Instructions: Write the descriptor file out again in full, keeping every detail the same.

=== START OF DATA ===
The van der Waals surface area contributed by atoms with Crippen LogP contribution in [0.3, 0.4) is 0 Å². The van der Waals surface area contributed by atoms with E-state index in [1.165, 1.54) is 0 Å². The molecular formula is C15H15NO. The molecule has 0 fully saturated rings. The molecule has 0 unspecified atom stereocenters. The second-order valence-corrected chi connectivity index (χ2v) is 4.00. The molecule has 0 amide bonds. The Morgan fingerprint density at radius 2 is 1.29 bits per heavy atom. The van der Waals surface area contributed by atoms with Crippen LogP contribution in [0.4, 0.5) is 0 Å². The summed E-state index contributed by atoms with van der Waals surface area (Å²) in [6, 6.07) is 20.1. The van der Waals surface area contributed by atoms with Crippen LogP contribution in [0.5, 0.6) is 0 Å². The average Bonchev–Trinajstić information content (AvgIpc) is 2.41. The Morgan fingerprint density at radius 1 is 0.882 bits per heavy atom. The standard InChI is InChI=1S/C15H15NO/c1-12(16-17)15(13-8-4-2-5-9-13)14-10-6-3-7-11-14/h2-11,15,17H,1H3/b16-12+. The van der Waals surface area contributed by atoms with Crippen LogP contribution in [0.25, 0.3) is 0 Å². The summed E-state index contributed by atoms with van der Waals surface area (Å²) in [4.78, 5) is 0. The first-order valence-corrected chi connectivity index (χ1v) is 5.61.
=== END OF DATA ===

The van der Waals surface area contributed by atoms with Crippen LogP contribution in [0.3, 0.4) is 0 Å². The van der Waals surface area contributed by atoms with E-state index in [1.165, 1.54) is 0 Å². The molecular formula is C15H15NO. The molecule has 0 fully saturated rings. The molecule has 0 unspecified atom stereocenters. The second-order valence-corrected chi connectivity index (χ2v) is 4.00. The molecule has 0 amide bonds. The Morgan fingerprint density at radius 2 is 1.29 bits per heavy atom. The van der Waals surface area contributed by atoms with Crippen LogP contribution in [0.4, 0.5) is 0 Å². The summed E-state index contributed by atoms with van der Waals surface area (Å²) in [6, 6.07) is 20.1. The van der Waals surface area contributed by atoms with Crippen LogP contribution in [0.5, 0.6) is 0 Å². The average Bonchev–Trinajstić information content (AvgIpc) is 2.41. The Morgan fingerprint density at radius 1 is 0.882 bits per heavy atom. The standard InChI is InChI=1S/C15H15NO/c1-12(16-17)15(13-8-4-2-5-9-13)14-10-6-3-7-11-14/h2-11,15,17H,1H3/b16-12+. The van der Waals surface area contributed by atoms with Crippen LogP contribution in [0.25, 0.3) is 0 Å². The summed E-state index contributed by atoms with van der Waals surface area (Å²) in [4.78, 5) is 0. The first-order valence-corrected chi connectivity index (χ1v) is 5.61.